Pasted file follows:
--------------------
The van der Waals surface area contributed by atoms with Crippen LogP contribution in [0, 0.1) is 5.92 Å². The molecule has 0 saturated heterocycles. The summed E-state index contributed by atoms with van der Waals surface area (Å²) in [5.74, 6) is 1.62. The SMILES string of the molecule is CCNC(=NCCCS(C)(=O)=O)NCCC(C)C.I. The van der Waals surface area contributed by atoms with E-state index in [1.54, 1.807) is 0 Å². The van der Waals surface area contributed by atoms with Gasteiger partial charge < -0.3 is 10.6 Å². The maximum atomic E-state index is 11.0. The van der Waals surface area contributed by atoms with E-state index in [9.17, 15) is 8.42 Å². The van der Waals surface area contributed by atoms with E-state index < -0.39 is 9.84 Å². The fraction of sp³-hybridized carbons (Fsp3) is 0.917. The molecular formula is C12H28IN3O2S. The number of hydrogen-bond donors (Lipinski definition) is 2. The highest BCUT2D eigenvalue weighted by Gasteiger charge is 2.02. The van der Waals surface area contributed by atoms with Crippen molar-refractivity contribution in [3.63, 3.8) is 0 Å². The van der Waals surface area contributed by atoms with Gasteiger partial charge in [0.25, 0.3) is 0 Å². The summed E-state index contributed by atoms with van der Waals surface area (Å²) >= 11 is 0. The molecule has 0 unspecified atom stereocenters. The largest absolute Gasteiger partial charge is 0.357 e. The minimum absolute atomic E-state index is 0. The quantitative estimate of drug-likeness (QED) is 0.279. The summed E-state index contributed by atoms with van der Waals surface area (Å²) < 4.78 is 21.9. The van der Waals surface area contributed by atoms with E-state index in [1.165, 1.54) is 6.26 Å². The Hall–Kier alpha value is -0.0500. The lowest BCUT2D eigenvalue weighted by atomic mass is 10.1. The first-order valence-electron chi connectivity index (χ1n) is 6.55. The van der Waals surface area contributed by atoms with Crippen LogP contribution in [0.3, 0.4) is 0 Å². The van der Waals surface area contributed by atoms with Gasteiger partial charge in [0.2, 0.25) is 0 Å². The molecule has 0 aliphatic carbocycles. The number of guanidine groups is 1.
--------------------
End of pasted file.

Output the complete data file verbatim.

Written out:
The van der Waals surface area contributed by atoms with Crippen LogP contribution in [0, 0.1) is 5.92 Å². The molecule has 0 saturated heterocycles. The summed E-state index contributed by atoms with van der Waals surface area (Å²) in [5.74, 6) is 1.62. The SMILES string of the molecule is CCNC(=NCCCS(C)(=O)=O)NCCC(C)C.I. The van der Waals surface area contributed by atoms with E-state index in [1.54, 1.807) is 0 Å². The van der Waals surface area contributed by atoms with Gasteiger partial charge < -0.3 is 10.6 Å². The maximum atomic E-state index is 11.0. The van der Waals surface area contributed by atoms with E-state index in [9.17, 15) is 8.42 Å². The van der Waals surface area contributed by atoms with E-state index < -0.39 is 9.84 Å². The fraction of sp³-hybridized carbons (Fsp3) is 0.917. The molecular formula is C12H28IN3O2S. The number of hydrogen-bond donors (Lipinski definition) is 2. The highest BCUT2D eigenvalue weighted by Gasteiger charge is 2.02. The van der Waals surface area contributed by atoms with Crippen molar-refractivity contribution in [3.63, 3.8) is 0 Å². The van der Waals surface area contributed by atoms with Gasteiger partial charge in [0.25, 0.3) is 0 Å². The summed E-state index contributed by atoms with van der Waals surface area (Å²) >= 11 is 0. The molecule has 0 unspecified atom stereocenters. The largest absolute Gasteiger partial charge is 0.357 e. The minimum absolute atomic E-state index is 0. The quantitative estimate of drug-likeness (QED) is 0.279. The summed E-state index contributed by atoms with van der Waals surface area (Å²) < 4.78 is 21.9. The van der Waals surface area contributed by atoms with E-state index in [1.165, 1.54) is 6.26 Å². The Hall–Kier alpha value is -0.0500. The lowest BCUT2D eigenvalue weighted by atomic mass is 10.1. The first-order valence-electron chi connectivity index (χ1n) is 6.55. The van der Waals surface area contributed by atoms with Crippen LogP contribution in [0.3, 0.4) is 0 Å². The van der Waals surface area contributed by atoms with Gasteiger partial charge in [0.2, 0.25) is 0 Å². The molecule has 0 aliphatic carbocycles. The number of guanidine groups is 1.